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    If you were looking at a 100MHz sinewave, a scope with a 100MHz bandwidth would be marginally OK.

    But, you are looking at square waves. Ideal square waves are composed of the fundamental frequency, plus ALL of the odd harmonics of the fundamental frequency. This implies that unlimited bandwidth is required to reproduce an ideal square wave, which is why they do not exist in the real world.

    But if you have 10x the bandwidth of the square wave being viewed, you can get a reasonable approximation of it. You just have to understand what you are observing.

    See the animated graphic about halfway down the page in this Wiki entry:
    http://en.wikipedia.org/wiki/Square_wave
    Click on the image to see it run.
     
  8. cam0

    Thread Starter New Member

    Mar 23, 2010
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    Makes sense. It reminds me some very old DSP classes :). Thanks for the explanation.
     
  9. someonesdad

    Senior Member

    Jul 7, 2009
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    Since I happened to be working with a function generator connected to a scope, I thought I'd give a measured example of what SgtWookie mentioned. I set the generator to give a 1 volt RMS square wave at 6 MHz (this is 1/10th the scope's bandwidth). That's the top trace. The bottom trace is after the generator was set to 50 MHz (its highest frequency). You can see the loss of most of the square wave's harmonics and the RMS voltage has dropped by about 25%. The generator's output is 50 Ω and the cable was properly terminated at the scope's input.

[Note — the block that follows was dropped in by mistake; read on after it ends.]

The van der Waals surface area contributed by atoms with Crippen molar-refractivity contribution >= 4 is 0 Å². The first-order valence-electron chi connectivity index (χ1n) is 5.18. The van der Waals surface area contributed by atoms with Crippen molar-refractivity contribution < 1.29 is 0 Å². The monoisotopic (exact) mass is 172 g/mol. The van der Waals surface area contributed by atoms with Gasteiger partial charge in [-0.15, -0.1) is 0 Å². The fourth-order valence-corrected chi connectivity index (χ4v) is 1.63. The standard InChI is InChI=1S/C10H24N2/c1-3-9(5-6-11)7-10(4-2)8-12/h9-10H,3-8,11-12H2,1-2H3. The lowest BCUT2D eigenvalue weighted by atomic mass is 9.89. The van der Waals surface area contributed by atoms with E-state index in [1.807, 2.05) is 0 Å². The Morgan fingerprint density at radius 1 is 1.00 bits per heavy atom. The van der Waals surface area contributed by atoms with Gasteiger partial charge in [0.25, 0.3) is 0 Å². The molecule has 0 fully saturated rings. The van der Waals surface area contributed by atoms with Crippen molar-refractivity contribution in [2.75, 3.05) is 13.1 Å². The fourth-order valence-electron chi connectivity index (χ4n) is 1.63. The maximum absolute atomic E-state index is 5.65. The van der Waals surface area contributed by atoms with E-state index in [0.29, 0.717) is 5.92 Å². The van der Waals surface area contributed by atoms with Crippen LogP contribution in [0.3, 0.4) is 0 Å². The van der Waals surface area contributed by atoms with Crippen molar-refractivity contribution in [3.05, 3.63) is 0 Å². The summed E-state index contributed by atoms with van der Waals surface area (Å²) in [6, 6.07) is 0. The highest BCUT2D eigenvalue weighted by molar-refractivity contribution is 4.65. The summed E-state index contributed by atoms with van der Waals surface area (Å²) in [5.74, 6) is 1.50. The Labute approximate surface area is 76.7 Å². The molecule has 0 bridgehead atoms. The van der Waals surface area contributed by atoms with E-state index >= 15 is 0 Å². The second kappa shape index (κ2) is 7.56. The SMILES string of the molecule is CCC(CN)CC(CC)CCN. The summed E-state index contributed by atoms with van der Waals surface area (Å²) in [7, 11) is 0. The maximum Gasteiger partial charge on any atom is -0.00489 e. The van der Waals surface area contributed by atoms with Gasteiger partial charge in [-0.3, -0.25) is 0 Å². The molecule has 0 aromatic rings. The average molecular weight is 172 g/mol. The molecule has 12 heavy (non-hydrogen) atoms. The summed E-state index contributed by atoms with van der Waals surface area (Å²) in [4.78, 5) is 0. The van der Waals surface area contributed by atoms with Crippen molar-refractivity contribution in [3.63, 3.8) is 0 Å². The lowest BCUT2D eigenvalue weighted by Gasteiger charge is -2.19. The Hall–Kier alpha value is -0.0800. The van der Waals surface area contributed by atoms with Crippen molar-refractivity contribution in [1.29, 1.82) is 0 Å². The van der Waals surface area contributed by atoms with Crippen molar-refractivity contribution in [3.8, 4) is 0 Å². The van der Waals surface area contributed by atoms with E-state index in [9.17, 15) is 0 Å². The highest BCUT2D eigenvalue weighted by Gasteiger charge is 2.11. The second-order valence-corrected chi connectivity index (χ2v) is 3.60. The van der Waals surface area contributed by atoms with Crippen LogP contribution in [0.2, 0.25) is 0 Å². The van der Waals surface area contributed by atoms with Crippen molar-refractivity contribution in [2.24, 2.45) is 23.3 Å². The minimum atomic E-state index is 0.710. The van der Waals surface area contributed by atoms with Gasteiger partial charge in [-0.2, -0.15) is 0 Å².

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  10. cam0

    Thread Starter New Member

    Mar 23, 2010
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    someonesdad, thanks for having taken the time to do the experiment. Just to clarify, were you "touching the traces" or is it retrieved by coupling ?
     
  11. someonesdad

    Senior Member

    Jul 7, 2009
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    The generator was connected directly to the scope with a 50 ohm coax cable and a 50 ohm terminator. As the scope and generator were on again, here's a similar set of traces using a 200 MHz 10X probe (properly compensated). The top trace is a 5 MHz square wave; the ringing is because it's coming down a 50 ohm cable and is unterminated. The scope was untouched; then I changed the frequency to 50 MHz. You're really just seeing the fundamental, as the next harmonic is at 150 MHz and is terminated too much because of the scope's 60 MHz input bandwidth.